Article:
They paused at the door. Colette began to rummage in the small unfamiliar black clutch she’d carried to the funeral, amongst lipstick, cell phone, mascara. The keys to the house jangled, but unreachably, hidden somewhere.
“It’s nearly dinner time for Jillian,” she said as she searched, for lack of anything better.
“Do you think your mother will have cooked?”
“All right. Let’s order something then. This is no day for either of us to be working hard in the kitchen.”
“I wouldn’t mind cooking.”
“Don’t worry about it.” He reached out to touch her shoulder, and she jumped in surprise. At that, he gave up on whatever impulse it had been.
“I just think we should have a nice night all together,” she said, to cover up her embarrassment. “I don’t want Jilly to be afraid, or something. I don’t know. It must be upsetting.”
“Do you think she really grasps it?”
“I think she knows it’s something bad, or bad to us. I’m not sure she has any idea that it’s forever.”
“That’s probably right. I wish though—”
Colette yanked the keys out of her bag, skidding a hole into the silk lining. She paused with one hand extended towards the doorknob and, when he stopped in the middle of his sentence, said, “What do you wish?”
“It was … part of the bargain … that we raise her in the church,” he said. “That’s all. I wish you’d remembered that.”
“The bargain?” she said. “The ”bargain’?”
He looked a little worried, but mystified.
“And what did I get in the bargain?” she said. “I don’t think I really know anymore why Jillian needs to owe you her own free will and thought.”
“She’s nine,” he hissed but the door flew open before he could say anything else.
“How are you kids?” Elaine said. “You okay? Colette my lovely, you look so drained.”
Colette blinked. Her mother drew her into a tight, businesslike hug. “Awful,” she said, because it was expected of her. “It was a nightmare.”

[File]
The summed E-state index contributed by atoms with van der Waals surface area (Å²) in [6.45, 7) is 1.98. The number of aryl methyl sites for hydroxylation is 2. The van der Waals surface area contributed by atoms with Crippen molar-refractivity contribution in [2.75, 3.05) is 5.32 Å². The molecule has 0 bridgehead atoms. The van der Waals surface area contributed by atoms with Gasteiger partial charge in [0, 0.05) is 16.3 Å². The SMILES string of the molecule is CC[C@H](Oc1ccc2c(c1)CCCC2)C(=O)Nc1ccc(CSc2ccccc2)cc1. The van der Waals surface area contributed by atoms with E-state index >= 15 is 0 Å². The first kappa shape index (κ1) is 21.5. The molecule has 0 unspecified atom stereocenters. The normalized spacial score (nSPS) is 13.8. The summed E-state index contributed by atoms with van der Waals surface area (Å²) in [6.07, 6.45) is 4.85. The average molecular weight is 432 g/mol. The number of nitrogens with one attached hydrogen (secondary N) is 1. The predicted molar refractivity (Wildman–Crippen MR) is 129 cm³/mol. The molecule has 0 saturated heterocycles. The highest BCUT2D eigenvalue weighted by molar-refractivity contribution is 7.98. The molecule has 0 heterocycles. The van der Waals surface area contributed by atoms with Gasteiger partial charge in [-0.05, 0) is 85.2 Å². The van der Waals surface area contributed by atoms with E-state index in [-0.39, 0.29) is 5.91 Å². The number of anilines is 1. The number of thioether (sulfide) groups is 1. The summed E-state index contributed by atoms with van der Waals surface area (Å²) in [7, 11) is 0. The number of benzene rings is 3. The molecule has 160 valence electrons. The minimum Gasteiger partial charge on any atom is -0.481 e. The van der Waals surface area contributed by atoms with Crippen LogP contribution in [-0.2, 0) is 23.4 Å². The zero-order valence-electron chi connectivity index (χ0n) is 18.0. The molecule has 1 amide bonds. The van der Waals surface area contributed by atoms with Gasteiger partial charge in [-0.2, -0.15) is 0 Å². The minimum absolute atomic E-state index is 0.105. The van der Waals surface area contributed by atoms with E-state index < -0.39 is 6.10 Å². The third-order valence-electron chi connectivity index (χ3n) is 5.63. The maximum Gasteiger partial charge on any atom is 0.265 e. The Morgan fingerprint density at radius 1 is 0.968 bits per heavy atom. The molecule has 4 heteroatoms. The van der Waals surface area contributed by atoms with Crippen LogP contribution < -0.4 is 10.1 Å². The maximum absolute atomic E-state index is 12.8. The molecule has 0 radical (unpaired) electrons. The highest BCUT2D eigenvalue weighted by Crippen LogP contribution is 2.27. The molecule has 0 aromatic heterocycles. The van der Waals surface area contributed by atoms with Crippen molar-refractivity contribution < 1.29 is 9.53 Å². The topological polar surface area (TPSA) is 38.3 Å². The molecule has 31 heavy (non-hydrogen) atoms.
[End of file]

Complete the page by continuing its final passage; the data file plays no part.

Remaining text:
“It was sad,” agreed Robert, stepping past them both to get inside. She followed him into their cramped foyer, shutting the front door behind her on the bright afternoon.
Jillian yelled, “Mommy!” in the shrill drawn-out call of an overexcited child, pelting out from the den to throw herself into Colette’s arms. Her hair was all in a tangle, and she was wearing a pair of Colette’s plaid Bermuda shorts, a pink tank-top that had rhinestones on it in the shape of a unicorn, and a feather boa. “I made a tower out of Popsicle sticks and it’s higher than Grandma’s. Want to see?”
“Sure! Show me and Daddy what you made,” Colette said, allowing herself to be led by the grasp of Jill’s plump damp hand and motioning with her head for Robert to follow them.
“I figured out that if you tilt them against each other you can make them stay up till the glue dries,” Jillian was explaining in absorption as she showed them her three-foot-high structure, glistening with globules of glue. “It’s just like when we made that cushion fort and hung sheets over it with Poppy. And he said you had to have stuff lean together or it would fall down.”
“Smart girl!” cooed Colette.
“I am the house building captain of the world!” she crowed, running in circles around both of them with her boa held against her shoulders and flying behind like a cape. “I have suuuper powerrrs,” she hollered on her way past Robert, with her fist in the air.
Colette and Robert smiled at each other, encircled in the noisy ring of boasting and connected by it, apart from and deaf to everything in the world but their daughter. Then something interrupted the wild revolution—Jillian tripped, thudding ignominiously to the ground—lifted her head and licked a little droplet of blood from her top lip.